Financial Orders set in stone? Birch don't think so!

Struggling to figure out your finances during a divorce? You can apply for a financial order if you and your spouse are unable to come to an agreement. However, if you do agree then it is vital that you record the terms of your agreement into a financial consent order. A financial order is usually set in stone…until now. The case of Birch v Birch shows that after the original order was settled in 2015, the wife successfully appealed in 2017.

Background to Birch v Birch   

The husband and wife entered into a consent order in 2010 which stated that the husband would transfer to the wife his interests in the marital home so the wife would not have to change her lifestyle with her two young children and in return, the wife would pay the mortgage. The wife gave an undertaking to release the husband from the mortgage by 30 September 2012, and promised that if she was not able to do so, the property would be sold to achieve such a release.

By November 2011 the wife did not view it as possible to release the husband from the mortgage and made an application to the court to vary the order: that he would be released from the mortgage, or the property be sold when the youngest child reached 18, or both of the children completed their full time education.
The husband argued that the court had no jurisdiction to hear the application. Her application was initially dismissed in the Court of Appeal and she appealed further to the Supreme Court.

Supreme Court decision

In a majority of 4 to 1, the Court granted the wife’s appeal. The wife successfully argued that section 31 of the Matrimonial Causes Act 1973 should be applied, which deals with variations regarding maintenance. The wife argued that the court should take into account the children’s best interests.

Whilst Lord Hughes disagreed as he believed that an “acid test” would be carried out to determine whether the undertaking should be varied in substance or if it is a matter of implementing the financial order, the Court held that the lower Courts wrongly made the decision that the case was not under their jurisdiction because if the husband was released this means that a new undertaking can be given. Pursuant to section 31 of the Matrimonial Causes Act, the children’s best interests is what the judges took into consideration primarily, as well as significant changes in circumstances since the undertaking was given, including any damage the husband suffered.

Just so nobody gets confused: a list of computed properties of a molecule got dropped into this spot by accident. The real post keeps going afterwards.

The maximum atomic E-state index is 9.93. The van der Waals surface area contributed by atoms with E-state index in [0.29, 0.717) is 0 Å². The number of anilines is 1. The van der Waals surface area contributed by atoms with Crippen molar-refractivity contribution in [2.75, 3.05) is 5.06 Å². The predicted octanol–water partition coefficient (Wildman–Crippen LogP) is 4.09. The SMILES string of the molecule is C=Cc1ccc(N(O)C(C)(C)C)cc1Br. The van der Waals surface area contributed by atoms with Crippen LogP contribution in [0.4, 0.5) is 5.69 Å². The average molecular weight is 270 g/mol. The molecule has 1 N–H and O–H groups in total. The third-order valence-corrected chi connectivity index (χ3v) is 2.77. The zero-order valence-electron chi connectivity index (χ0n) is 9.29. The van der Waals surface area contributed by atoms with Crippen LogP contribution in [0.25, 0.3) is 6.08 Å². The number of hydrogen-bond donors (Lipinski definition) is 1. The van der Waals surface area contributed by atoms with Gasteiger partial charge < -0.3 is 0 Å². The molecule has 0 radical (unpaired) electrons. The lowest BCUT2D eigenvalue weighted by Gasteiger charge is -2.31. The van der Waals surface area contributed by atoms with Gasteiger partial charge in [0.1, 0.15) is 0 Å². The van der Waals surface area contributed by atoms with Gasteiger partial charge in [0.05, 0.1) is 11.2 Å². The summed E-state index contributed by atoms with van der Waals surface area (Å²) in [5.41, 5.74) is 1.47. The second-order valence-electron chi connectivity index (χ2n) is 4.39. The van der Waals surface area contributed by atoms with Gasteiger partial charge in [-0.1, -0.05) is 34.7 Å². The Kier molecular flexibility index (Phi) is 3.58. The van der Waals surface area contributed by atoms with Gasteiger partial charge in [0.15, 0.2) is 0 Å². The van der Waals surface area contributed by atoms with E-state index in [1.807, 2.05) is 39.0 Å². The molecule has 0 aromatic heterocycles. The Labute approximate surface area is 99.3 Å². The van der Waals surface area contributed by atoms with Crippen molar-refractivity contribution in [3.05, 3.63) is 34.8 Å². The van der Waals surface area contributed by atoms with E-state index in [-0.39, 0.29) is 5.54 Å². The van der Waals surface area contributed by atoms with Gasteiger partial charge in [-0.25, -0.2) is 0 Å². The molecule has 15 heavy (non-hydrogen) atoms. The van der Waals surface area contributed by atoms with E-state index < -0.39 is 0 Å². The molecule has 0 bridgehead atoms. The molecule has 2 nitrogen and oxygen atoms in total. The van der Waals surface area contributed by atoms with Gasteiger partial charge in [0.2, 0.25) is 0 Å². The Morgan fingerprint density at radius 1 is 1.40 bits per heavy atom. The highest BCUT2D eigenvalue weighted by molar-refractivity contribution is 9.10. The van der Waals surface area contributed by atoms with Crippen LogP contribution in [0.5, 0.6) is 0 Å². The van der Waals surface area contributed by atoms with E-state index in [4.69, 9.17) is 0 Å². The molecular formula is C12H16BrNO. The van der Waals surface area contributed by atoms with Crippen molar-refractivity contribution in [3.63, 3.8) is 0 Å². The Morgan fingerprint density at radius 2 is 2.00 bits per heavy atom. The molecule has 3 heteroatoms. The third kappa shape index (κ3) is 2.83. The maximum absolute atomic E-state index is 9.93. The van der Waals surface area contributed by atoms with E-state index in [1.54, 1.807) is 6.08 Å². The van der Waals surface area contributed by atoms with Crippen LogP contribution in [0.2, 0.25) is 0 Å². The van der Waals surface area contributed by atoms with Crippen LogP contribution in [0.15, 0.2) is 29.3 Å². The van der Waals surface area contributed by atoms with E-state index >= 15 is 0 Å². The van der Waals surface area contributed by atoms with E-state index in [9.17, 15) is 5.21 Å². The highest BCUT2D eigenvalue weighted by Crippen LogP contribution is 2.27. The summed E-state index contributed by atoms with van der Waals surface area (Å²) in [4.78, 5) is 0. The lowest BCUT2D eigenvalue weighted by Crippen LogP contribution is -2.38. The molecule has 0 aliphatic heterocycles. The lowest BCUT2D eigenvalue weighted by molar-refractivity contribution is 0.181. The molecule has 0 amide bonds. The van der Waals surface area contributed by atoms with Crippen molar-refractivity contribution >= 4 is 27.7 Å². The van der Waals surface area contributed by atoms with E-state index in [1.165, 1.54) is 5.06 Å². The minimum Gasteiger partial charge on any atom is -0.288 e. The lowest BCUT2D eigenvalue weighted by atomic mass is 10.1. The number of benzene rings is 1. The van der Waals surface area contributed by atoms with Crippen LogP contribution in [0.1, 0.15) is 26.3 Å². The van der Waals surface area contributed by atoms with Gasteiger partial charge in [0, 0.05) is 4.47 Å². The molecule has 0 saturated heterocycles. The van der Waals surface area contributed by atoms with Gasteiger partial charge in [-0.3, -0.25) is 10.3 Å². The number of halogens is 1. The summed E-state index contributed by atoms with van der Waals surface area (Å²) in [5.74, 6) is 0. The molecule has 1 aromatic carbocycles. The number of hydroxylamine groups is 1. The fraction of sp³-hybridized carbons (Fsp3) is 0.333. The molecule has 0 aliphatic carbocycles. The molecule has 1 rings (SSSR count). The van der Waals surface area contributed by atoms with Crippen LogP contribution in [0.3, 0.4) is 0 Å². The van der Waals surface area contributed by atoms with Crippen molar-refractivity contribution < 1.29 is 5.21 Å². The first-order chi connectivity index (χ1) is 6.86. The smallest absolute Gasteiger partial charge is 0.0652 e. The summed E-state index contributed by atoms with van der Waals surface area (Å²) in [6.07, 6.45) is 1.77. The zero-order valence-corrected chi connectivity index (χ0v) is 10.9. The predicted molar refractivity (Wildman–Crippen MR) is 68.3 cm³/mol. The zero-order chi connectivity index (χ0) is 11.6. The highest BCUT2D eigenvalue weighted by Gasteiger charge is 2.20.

What does this mean in practice?

Practitioners will need to be vigilant about what their client promises to the courts in future. In addition, questions such as how significant the change in circumstances needs to be in order to amend the order could arise.

Implication of the judgement

Such a judgement could lead to serious financial issues for the husband as he would still be subject to the mortgage despite no longer having an interest in the family home. In the future, this could result in the husband having difficulty to get a mortgage for himself as he would already have an existing obligation to pay the first one off.

While this ruling is significant because it clarifies a party’s ability to vary a financial order, it may now, after the Supreme Court’s decision, give rise to some uncertainty for some husbands and wives.

If you are going through a divorce and require assistance on financial orders, please contact Sheldon Henry, Senior Partner and Head of Family Law, on 0207 226 0570 or email